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Willoughby Hills Historical Society, Inc.

Historical IndianThe Mission of the Willoughby Hills Historical Society is to discover and preserve the historic resources of Willoughby Hills and Willoughby Township, and to encourage a preservation ethic in our community.

The Willoughby Hills Historical Society was founded in March of 1988 and was certified as a Not-For-Profit Corporation on May 23, 1988.

It collects, preserves and displays or otherwise provides for study as far as may be feasible of printed material, photographs, and material objects illustrative of life, conditions, events and activities of the past.

The Society meets on the fourth Wednesday of the odd numbered months in the lower level of the Community Building in the "Historical Society Room" and our newsletter, REFLECTIONS, listing our program for the meeting, is sent to our members the week before the meeting.

Individual memberships are $5/yr. or $100 for life membership.  Family memberships are $7.50/yr. or $150 for life membership.  Click here for membership application.

For more information or a membership application, contact Frank or Mary Cihula at (440) 946-5557 or e‑mail at whhs-oh@att.net.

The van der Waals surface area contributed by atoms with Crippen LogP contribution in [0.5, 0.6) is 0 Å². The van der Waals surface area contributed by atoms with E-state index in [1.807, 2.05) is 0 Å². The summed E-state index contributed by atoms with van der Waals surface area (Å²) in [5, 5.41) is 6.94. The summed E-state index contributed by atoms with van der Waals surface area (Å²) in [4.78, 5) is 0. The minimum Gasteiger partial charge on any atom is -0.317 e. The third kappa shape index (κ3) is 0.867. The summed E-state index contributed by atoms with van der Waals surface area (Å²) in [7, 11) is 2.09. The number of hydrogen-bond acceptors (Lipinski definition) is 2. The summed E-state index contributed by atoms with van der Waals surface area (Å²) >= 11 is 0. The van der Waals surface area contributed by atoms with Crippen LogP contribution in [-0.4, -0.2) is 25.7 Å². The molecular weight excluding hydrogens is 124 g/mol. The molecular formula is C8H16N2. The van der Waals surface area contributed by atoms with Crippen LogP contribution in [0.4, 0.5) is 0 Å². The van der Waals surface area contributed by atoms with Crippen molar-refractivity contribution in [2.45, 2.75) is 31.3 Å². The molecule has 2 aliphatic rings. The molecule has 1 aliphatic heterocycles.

Meeting/Program Schedule for 2016:

January 27, 2016, 7:00 PM            Barb Widden; Chim Chimney Cher-ee.

March 23, 2016, 7:00 PM               Carolyn Patton Portraying Betsy Ross.

May 25, 2016, 7:00 PM                   Dr. Ron Taddeo presents
                                                            "Lake County's Japanese Connection".

September 28, 2016, 7:00 PM      TBA.


DID YOU KNOW?  Posted 4-10-2016

              The area that became Willoughby Township has been a part of six (6) different counties since the formation of Washington County in 1788, the first county formed in what was to become the state of Ohio.  It was next in Jefferson County when it was formed in 1797 from a part of Washington County.  In 1800, we became a part of Trumbull County, which encompassed the entire Western Reserve and was formed from a part of Jefferson County.  In 1803, Ohio became the 17th. state and three years later, we became a part of Geauga County when it was formed from Trumbull.  We were moved into Cuyahoga County when it was formed from a part of Geauga County in 1809.  Finally, in 1840, we became part of Lake County when it was formed from a part of Cuyahoga and Geauga Counties.  And we never moved an inch.

January 1994 Reflections Newsletter.  All rights reserved